In a recent interview with The Guardian to promote the UK release of “The Rum Diary,” the actor appeared to theorize that the reason the adaptation of the Hunter S. Thompson novel is not performing well in the states is that the American appetite for thought-provoking films is limited. "I believe that this film, regardless of what it makes in, you know, Wichita, Kansas, this week – which is probably about $13 – it doesn't make any difference,” he said. “I think it's an intelligent film…And a lot of times, outside the big cities in the States, they don't want that."
The implication is, of course, threefold. One, that there is some categorical and static standard that defines an “intelligent film”; two, that Depp’s “The Rum Diary” meets said standard; and three, that the citizens of the United States (outside of the larger urban areas) are simply not interested in cerebral nutritious cinematic fare.
Metal pioneers Black Sabbath are reuniting with the original lineup and hitting the road, more than 40 years after the band's inception.
Guitarist Tony Iommi, singer Ozzy Osbourne, bass player Geezer Butler and drummer Bill Ward are plotting a world tour as well as a new album, as they announced at a press conference today. The band will headline England's Download Festival in June 2012 and then head out.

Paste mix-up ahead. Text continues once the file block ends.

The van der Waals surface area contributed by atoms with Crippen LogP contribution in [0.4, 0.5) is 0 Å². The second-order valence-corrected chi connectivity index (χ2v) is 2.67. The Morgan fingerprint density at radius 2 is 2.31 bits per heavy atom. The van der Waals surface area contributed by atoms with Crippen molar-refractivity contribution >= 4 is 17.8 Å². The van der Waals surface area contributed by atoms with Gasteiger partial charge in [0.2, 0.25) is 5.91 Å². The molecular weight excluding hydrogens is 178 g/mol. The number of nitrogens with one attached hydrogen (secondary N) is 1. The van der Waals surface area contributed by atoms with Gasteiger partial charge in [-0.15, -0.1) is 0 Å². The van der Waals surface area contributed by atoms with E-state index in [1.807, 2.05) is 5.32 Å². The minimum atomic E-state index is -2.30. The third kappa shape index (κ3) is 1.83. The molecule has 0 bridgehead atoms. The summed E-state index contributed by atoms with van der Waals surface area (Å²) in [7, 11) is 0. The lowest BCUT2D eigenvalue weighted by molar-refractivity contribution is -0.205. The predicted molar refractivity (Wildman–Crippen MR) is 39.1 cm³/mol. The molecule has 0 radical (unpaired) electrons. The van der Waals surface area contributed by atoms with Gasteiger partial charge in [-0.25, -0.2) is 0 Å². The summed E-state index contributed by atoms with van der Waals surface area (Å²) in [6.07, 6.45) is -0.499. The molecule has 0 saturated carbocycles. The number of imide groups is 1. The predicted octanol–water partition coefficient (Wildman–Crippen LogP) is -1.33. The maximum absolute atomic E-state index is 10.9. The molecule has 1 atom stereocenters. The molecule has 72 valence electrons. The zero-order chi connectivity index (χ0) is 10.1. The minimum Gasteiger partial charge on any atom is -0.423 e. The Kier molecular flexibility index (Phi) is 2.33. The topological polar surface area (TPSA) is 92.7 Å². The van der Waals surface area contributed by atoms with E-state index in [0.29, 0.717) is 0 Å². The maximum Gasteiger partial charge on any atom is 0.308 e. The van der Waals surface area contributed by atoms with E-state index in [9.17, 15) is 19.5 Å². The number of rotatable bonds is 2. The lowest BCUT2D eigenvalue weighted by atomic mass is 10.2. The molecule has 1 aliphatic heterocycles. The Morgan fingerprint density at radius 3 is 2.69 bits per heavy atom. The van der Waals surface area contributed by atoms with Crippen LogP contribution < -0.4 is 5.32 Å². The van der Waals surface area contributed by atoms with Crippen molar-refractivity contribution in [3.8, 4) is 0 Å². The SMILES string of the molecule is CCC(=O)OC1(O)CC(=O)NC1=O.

Rick Rubin has been tapped to produce a new effort, the same role he had when the band made their first go at reuniting back at the end of the '90s and into the new millennium. If the album's completed, it will be Rubin's first for the band.
Black Sabbath hasn't released an album of all-new material with that lineup since 1978's "Never Say Die!"; Osbourne was fired that following year, and replaced by Ronnie James Dio. Thus, the inaugural quartet left eight studio albums in their wake.
Sabbath made their last concerted, formal reunion starting in 1997/1998, an earnest but ultimately doomed attempt at becoming a full band again. Bill Ward had a heart attack while they were on tour. Iommi pursued putting out his first solo album while Ozzy worked on a couple of his own, setting the band back on what was thought to be a temporary hiatus. The MTV's "The Osbournes" was permanently conscripted into Ozzy's life and that was that, in 2002. To show for it: 1998's decent and mostly live album "Reunion," which included two new studio tracks, with one that thankfully showed some spark ("Psycho Man").
Black Sabbath, without contest, is among one of the most influential rock bands of all time, trailblazers for metal, helping in defining an era of post-Beatles British music and yielding a template of heavy music frontmen. I am a great admirer of the band; and I won't be the first or last fan to say, that this reunion just seems sad.